By Lia Kaz
Attending Profiles of Abolition
It’s not every day that a Social Justice Foundation offers you hundreds of dollars to fly across the country and meet your hero. As a Tzedek Social Justice Fellow, I was offered an education stipend to find educational opportunities that support my development as an agent of change. I was encouraged to check for whichever opportunities truly resonated with me. I’m a little embarrassed to admit; I just googled, “Angela Davis, conference, 2016”.
Best Google search I ever did. It was easily the highlight of my academic and activist life thus far.
Before I knew it, I was on a flight to Los Angeles. The panel was titled, “Profiles of Abolition: Abolition and the Radical Imagination.” Critical Resistance, a West Coast prison abolition group, was having an anniversary, and featured some information about the successes and challenges they’ve had over the last 18 years. The Los Angeles Poverty Department (LAPD), a Skid Row artists collective, debuted a powerful performance about police brutality and systemic racism in the police force. The speaking panel featured visual artist Melanie Cervantes, poet Fred Moten, and, of course, Dr. Angela Y. Davis.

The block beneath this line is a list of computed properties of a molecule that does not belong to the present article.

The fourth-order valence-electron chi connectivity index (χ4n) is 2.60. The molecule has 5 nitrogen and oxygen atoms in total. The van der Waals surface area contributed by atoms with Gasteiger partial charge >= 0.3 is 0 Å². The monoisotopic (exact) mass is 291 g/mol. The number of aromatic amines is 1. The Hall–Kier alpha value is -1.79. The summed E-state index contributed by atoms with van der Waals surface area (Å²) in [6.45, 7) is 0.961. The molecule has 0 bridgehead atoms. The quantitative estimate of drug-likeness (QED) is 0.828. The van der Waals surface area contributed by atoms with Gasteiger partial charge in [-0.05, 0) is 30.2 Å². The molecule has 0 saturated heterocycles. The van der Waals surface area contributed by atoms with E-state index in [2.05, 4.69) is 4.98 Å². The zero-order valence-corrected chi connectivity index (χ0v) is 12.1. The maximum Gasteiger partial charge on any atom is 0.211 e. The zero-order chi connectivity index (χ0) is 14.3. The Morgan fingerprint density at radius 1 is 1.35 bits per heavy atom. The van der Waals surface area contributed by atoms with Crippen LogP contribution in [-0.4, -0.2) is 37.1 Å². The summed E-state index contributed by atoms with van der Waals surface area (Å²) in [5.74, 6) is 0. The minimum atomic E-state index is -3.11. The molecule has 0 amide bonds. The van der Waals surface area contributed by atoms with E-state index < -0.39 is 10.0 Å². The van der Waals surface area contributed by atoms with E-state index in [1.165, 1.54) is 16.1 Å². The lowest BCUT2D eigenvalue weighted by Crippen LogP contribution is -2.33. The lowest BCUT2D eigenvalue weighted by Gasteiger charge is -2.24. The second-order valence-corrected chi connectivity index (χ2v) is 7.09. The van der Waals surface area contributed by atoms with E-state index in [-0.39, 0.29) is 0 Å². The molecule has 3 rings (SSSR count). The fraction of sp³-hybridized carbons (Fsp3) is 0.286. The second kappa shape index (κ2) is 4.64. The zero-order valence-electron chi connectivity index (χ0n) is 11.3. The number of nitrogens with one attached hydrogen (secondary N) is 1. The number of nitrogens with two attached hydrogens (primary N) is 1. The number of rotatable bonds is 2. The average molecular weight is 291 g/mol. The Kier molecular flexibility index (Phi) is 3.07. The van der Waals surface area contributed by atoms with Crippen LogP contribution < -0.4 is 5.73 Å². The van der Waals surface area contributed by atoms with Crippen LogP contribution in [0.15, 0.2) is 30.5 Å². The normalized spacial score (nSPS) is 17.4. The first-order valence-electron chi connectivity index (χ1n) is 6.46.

You may have been distracted by the phrase “prison abolition group” or “profiles of abolition”. The abolitionist movement of our time still discusses slavery, as the name might suggest, and rather than focusing solely on our plantations and farms, it spans into the modern era of detention. It lives in the spirit of our constitution, which states clearly, “Neither slavery nor involuntary servitude, except as a punishment for crime…shall exist within the United States.” Dr. Davis has been advocating for the abolition of prisons for decades before she, herself, was ever incarcerated.
Art and Analysis
Outside the Agape International Center in Culver City, the crowd was diverse in age, race, style, physical ability, languages, etc. We came as artists, activists, doctorate students, previously incarcerated people, lawyers, grandmothers, babies, etc. Looking around at the crowd, it was clear that this movement targets people, not one particular group of people.
To kickoff the event, my chest was heavy with the performance of the [cleverly named] LAPD collective. Community members told the story of a man running from the police, newly immigrated, black, homeless, and talking to characters that no one else can see. He pleads for help, as the community stands around him, unrelenting in their monologues. And, in my chest, I know what’s going to happen. You know what happens, when the story gets laid out like that. He was killed by the police, outside his tent, still begging. For the rest of the performance, the group sang around his body, face down, on the stage. They just held still, all around him. His body is not cleaned, buried, or moved for the rest of the performance.